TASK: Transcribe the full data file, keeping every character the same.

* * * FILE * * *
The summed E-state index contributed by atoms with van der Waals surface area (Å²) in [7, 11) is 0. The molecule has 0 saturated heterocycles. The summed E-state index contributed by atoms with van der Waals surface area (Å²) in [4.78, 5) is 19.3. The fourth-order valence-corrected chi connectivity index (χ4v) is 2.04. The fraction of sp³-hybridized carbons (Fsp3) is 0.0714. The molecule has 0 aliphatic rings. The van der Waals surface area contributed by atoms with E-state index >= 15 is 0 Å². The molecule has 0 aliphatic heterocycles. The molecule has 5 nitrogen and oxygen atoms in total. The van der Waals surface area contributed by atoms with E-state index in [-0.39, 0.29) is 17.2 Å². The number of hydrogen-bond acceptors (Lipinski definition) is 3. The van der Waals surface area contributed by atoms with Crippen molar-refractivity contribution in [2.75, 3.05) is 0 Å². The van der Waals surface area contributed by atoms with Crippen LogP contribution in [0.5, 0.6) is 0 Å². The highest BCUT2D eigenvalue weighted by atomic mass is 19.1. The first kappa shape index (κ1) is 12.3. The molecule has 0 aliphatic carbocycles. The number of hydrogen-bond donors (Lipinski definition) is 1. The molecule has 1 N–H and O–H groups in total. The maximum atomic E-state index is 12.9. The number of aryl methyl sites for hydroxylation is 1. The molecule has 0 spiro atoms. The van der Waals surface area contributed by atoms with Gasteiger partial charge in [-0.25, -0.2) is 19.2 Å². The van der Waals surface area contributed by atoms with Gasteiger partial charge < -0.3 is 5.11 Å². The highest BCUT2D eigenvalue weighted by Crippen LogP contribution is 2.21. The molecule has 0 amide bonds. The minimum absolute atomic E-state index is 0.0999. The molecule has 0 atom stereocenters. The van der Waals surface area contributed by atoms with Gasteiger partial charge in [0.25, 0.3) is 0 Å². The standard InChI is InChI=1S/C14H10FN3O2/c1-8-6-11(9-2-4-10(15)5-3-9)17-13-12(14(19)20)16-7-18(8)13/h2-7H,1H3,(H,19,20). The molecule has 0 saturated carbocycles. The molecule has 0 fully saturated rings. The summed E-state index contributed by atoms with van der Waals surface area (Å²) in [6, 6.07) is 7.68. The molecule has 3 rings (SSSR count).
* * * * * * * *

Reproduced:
The summed E-state index contributed by atoms with van der Waals surface area (Å²) in [7, 11) is 0. The molecule has 0 saturated heterocycles. The summed E-state index contributed by atoms with van der Waals surface area (Å²) in [4.78, 5) is 19.3. The fourth-order valence-corrected chi connectivity index (χ4v) is 2.04. The fraction of sp³-hybridized carbons (Fsp3) is 0.0714. The molecule has 0 aliphatic rings. The van der Waals surface area contributed by atoms with E-state index >= 15 is 0 Å². The molecule has 0 aliphatic heterocycles. The molecule has 5 nitrogen and oxygen atoms in total. The van der Waals surface area contributed by atoms with E-state index in [-0.39, 0.29) is 17.2 Å². The number of hydrogen-bond acceptors (Lipinski definition) is 3. The van der Waals surface area contributed by atoms with Crippen molar-refractivity contribution in [2.75, 3.05) is 0 Å². The van der Waals surface area contributed by atoms with Crippen LogP contribution in [0.5, 0.6) is 0 Å². The highest BCUT2D eigenvalue weighted by atomic mass is 19.1. The first kappa shape index (κ1) is 12.3. The molecule has 0 aliphatic carbocycles. The number of hydrogen-bond donors (Lipinski definition) is 1. The molecule has 1 N–H and O–H groups in total. The maximum atomic E-state index is 12.9. The number of aryl methyl sites for hydroxylation is 1. The molecule has 0 spiro atoms. The van der Waals surface area contributed by atoms with Gasteiger partial charge in [-0.25, -0.2) is 19.2 Å². The van der Waals surface area contributed by atoms with Gasteiger partial charge < -0.3 is 5.11 Å². The highest BCUT2D eigenvalue weighted by Crippen LogP contribution is 2.21. The molecule has 0 amide bonds. The minimum absolute atomic E-state index is 0.0999. The molecule has 0 atom stereocenters. The van der Waals surface area contributed by atoms with Gasteiger partial charge in [0.25, 0.3) is 0 Å². The standard InChI is InChI=1S/C14H10FN3O2/c1-8-6-11(9-2-4-10(15)5-3-9)17-13-12(14(19)20)16-7-18(8)13/h2-7H,1H3,(H,19,20). The molecule has 0 saturated carbocycles. The molecule has 0 fully saturated rings. The summed E-state index contributed by atoms with van der Waals surface area (Å²) in [6, 6.07) is 7.68. The molecule has 3 rings (SSSR count).